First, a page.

T.S. Eliot stated, “Humankind cannot bear very much reality.” To avoid the reality of feeling our feelings and doing what we truly desire, we have become very skilled in doing anything but what we soulfully want to do.
Ego often negates what matters most to our soul, and thus, we live half-filled lives of ‘everything’s fine’ and yet, deep-down hope for something better. We look to external sources for fulfillment, often turning to addictive behaviours to aid with our distractions from what we really want.
We are quite skilled at focusing on and doing activities that are less important and take us away from doing what is important. Stephen Covey outlines in the book, “The 7 Habits of Highly Effective People,” where in our daily lives we become unfocussed or distracted.
Covey suggests that life’s tasks could be organized into four areas: important and urgent (e.g., crisis or deadline-driven work), important and non-urgent (e.g., preventative tasks, relationship building, recreation, seeking new opportunities), not important and urgent (e.g., non-crisis interruptions, calls, work) and not important and not urgent (e.g., trivial time-wasting tasks).
Where do you spent most of your time? We may spend hours each day cleaning and sorting the house or watching TV, and yet wonder why bills have not been attended to. On a more soulful level, we may wonder why life feels boring or lacks meaning despite our busyness.
Applying the ‘80/20 Rule’ to our behaviour, it suggests that few (20%) tasks are vital or matter and many (80%) are trivial. If we are spending close to 80% of our time involved in non-urgent not important tasks, no doubt we are finding life meaningless. As Goethe advised, “Things that matter most must never be at the mercy of things that matter least.”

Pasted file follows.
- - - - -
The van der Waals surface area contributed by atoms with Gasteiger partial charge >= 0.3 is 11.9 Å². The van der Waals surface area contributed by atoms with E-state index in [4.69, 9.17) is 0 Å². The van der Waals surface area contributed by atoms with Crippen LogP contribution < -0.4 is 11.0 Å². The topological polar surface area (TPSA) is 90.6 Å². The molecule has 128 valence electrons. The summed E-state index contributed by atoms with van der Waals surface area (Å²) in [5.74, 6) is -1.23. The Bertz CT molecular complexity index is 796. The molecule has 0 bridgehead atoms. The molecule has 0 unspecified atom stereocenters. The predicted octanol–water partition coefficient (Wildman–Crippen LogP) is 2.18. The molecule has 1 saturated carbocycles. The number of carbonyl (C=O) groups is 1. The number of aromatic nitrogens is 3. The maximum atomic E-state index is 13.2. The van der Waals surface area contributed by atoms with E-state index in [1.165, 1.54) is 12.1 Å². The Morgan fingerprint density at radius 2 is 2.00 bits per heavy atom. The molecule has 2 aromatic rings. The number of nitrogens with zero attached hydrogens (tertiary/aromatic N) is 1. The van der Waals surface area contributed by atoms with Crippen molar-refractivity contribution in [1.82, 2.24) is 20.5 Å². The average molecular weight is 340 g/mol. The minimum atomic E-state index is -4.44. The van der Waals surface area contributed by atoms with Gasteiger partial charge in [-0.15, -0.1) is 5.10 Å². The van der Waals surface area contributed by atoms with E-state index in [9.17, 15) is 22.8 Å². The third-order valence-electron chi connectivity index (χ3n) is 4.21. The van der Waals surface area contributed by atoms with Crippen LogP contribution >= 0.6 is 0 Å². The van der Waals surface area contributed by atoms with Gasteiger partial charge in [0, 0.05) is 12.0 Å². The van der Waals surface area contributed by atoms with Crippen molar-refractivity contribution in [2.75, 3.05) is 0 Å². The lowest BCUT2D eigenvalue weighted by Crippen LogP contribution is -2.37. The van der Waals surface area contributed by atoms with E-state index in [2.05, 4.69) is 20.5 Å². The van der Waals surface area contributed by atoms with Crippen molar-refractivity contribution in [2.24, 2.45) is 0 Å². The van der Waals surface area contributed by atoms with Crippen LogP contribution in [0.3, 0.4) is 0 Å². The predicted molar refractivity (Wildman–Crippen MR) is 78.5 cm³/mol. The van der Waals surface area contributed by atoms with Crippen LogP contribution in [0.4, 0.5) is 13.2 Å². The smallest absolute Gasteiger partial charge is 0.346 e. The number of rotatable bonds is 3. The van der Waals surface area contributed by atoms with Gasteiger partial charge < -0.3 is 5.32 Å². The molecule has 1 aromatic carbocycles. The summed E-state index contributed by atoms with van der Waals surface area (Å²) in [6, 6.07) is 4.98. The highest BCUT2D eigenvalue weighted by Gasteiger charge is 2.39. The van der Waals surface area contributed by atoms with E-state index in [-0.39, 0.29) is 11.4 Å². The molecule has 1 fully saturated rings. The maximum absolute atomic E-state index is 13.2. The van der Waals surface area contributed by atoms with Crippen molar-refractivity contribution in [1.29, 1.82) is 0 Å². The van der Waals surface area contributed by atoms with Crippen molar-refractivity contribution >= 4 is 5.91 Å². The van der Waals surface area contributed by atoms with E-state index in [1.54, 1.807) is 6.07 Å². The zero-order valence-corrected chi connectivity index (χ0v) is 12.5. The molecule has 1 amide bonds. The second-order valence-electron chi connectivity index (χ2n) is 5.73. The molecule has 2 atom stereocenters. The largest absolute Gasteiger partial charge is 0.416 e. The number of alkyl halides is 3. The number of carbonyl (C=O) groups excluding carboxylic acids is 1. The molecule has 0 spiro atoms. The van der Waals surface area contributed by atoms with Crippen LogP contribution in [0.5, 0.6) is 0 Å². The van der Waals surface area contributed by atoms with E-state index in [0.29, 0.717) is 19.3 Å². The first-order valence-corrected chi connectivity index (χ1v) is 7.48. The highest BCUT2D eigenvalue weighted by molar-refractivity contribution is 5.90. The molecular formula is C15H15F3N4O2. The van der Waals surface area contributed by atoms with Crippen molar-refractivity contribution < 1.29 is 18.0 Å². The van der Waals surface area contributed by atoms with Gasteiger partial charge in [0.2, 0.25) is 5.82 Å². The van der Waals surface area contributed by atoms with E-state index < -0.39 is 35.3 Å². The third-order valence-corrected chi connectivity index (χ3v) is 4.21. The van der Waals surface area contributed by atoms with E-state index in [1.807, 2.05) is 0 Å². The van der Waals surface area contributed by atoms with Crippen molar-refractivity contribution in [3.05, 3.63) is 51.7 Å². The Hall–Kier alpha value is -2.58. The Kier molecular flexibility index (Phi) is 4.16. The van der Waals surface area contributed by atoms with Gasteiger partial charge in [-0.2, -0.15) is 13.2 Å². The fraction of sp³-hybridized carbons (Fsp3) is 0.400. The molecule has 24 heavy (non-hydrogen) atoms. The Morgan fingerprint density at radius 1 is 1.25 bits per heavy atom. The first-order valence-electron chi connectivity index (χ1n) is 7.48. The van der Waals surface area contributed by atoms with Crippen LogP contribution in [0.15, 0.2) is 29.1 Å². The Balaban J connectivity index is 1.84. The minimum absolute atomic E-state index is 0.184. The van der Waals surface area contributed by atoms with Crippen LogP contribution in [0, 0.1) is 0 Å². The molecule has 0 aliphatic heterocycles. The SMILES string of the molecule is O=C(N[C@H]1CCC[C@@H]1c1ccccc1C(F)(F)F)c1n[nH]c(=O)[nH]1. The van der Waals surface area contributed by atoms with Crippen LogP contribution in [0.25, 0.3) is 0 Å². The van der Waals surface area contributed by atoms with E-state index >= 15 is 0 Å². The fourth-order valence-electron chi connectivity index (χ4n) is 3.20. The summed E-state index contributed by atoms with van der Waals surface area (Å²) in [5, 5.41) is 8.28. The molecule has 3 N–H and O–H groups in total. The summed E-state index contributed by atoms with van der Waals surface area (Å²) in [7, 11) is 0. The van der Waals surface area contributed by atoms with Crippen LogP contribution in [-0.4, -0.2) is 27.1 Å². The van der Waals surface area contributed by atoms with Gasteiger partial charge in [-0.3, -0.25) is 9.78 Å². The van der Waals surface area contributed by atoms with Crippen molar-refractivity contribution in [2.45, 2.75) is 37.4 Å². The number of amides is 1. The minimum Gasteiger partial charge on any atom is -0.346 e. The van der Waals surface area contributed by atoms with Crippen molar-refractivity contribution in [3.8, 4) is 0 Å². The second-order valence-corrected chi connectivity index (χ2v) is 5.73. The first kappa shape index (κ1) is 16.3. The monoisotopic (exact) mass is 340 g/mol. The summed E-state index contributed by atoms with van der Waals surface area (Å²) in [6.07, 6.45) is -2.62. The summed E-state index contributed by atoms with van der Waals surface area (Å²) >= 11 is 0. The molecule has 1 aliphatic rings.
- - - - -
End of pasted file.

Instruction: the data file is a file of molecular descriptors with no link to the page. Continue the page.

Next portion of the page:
However, what does ‘matter most’? James Hollis suggests in “What Matters Most: Living a More Considered Life,” there exists a necessity “to become more and more of ourselves” – of who we are meant to be. If what matters most is living according to our true selves, then why the avoidance?
Begin by isolating what actually you are avoiding? If you were not partaking in non-urgent not important tasks, what would you be doing or feeling instead? For example, if you were not cleaning so much you might have time to volunteer. If you did not shop as much you might have money and time for a course you have always wanted to take. What would you honestly rather be doing?
We may have become so distanced from what we truly want that the answer does not come easily. Further, when the answer does come it often challenges us to make changes we are not willing to take. This is the crux of our unfocussed and addictive ways – avoiding our fears, feelings and wounds, as well as avoiding our many unlived possibilities.